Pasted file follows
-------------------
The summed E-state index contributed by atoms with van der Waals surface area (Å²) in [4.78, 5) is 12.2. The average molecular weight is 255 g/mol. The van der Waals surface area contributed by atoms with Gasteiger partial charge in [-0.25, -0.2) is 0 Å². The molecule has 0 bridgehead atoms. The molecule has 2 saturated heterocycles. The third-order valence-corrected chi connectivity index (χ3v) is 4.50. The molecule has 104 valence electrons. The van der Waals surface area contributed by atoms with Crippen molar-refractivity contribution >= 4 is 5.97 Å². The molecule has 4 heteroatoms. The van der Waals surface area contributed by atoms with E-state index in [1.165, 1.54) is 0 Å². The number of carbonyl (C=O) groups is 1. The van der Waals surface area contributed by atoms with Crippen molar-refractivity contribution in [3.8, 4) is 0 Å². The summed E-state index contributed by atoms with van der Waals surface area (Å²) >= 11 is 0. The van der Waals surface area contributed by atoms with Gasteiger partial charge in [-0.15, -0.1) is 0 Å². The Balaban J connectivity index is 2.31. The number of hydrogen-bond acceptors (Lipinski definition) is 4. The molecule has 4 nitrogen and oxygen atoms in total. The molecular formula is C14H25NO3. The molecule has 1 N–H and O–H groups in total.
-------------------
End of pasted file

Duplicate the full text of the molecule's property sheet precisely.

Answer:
The summed E-state index contributed by atoms with van der Waals surface area (Å²) in [4.78, 5) is 12.2. The average molecular weight is 255 g/mol. The van der Waals surface area contributed by atoms with Gasteiger partial charge in [-0.25, -0.2) is 0 Å². The molecule has 0 bridgehead atoms. The molecule has 2 saturated heterocycles. The third-order valence-corrected chi connectivity index (χ3v) is 4.50. The molecule has 104 valence electrons. The van der Waals surface area contributed by atoms with Crippen molar-refractivity contribution >= 4 is 5.97 Å². The molecule has 4 heteroatoms. The van der Waals surface area contributed by atoms with E-state index in [1.165, 1.54) is 0 Å². The number of carbonyl (C=O) groups is 1. The van der Waals surface area contributed by atoms with Crippen molar-refractivity contribution in [3.8, 4) is 0 Å². The summed E-state index contributed by atoms with van der Waals surface area (Å²) >= 11 is 0. The van der Waals surface area contributed by atoms with Gasteiger partial charge in [-0.15, -0.1) is 0 Å². The Balaban J connectivity index is 2.31. The number of hydrogen-bond acceptors (Lipinski definition) is 4. The molecule has 4 nitrogen and oxygen atoms in total. The molecular formula is C14H25NO3. The molecule has 1 N–H and O–H groups in total.